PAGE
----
Section 7 of the same Act provides that the natural guardianship of an adopted son, who is a minor, passes on adoption to the adopted father and ‘after’ him to the adoptive mother.
The parliamentary panel has also called for a relook at child custody in case of marital disputes and suggested empowering courts to award joint custody to both parents when conducive for the welfare of the child, or award sole custody to one parent with visitation rights to the other. “As the society is rapidly evolving, conjugal and familial relationships are becoming more and more complex. The basis for ending marriage has shifted from fault-finding divorce to mutual consent divorce. There is a need to lay down a framework within the legislation within which the divorcing parents and children can decide what custodial arrangement works the best for them,” the panel has said. It has also proposed guardianship rights of those differently abled and suffering from autism or cerebral palsy, people suffering from mental health problems as well as senior citizens. In such cases where guardianship of majors is concerned, the panel says the law should consider “supported decision making” as an alternative to guardianship where a person appoints trusted advisers such as friends, family or professionals to serve as supporters.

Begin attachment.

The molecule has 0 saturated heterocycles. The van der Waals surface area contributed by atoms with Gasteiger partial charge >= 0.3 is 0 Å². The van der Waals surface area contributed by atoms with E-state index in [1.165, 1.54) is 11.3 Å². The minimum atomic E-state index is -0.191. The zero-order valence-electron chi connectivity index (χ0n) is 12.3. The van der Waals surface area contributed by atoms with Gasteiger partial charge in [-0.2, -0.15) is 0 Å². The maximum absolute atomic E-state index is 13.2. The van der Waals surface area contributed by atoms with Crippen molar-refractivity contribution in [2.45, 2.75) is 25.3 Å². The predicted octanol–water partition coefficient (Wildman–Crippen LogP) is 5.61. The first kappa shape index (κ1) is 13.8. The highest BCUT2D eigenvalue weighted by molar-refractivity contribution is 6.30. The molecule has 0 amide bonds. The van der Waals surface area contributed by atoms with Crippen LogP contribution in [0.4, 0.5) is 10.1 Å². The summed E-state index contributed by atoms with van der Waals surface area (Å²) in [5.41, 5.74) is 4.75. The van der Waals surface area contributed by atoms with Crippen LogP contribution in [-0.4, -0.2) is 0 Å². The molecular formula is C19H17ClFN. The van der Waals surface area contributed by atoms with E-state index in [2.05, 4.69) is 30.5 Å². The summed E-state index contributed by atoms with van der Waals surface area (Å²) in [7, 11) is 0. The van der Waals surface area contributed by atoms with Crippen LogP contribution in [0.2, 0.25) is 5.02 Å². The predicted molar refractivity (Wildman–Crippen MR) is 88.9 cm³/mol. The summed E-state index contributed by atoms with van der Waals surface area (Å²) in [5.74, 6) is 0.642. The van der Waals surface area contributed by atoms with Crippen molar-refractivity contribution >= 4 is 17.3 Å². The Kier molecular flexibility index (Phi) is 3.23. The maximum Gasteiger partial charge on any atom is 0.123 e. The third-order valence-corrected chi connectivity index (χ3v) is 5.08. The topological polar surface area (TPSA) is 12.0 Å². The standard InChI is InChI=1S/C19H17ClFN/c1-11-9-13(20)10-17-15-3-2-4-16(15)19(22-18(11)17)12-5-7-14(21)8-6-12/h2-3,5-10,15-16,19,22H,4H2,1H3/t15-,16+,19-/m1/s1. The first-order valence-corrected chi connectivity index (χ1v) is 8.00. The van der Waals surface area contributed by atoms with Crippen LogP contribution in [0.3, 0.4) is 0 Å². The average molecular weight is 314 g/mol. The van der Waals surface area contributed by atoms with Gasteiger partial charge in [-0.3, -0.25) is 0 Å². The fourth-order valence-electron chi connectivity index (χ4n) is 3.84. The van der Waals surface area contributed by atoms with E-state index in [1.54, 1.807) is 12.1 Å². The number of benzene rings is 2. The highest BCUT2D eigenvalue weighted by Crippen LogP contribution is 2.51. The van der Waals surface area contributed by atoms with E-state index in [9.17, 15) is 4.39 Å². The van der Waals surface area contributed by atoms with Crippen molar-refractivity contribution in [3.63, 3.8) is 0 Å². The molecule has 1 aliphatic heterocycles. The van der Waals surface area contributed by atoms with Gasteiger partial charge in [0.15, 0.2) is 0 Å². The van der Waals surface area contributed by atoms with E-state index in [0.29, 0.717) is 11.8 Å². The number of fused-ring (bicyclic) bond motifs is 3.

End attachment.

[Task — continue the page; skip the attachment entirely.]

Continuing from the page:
On adoption, the committee has said the LGBTQ community should also be covered under the law.
Under the Juvenile Justice (Care and Protection of Children) Act, 2015, the prospective adoptive parents should be physically, mentally, emotionally stable, financially capable. While single men can adopt only boys, single women can adopt a child of any gender. It also says that no child should be given in adoption to a couple unless they have at least two years of stable marital relationship.
The committee has also suggested harmonising the provisions of the JJ Act, 2015 and the Hindu Adoptions and Maintenance Act (HAMA), 1956 as adoption under the former is tedious and time-consuming, and the latter has lacunae such as inability to trace the source of the child being given for adoption or lack of post-adoption follow-ups.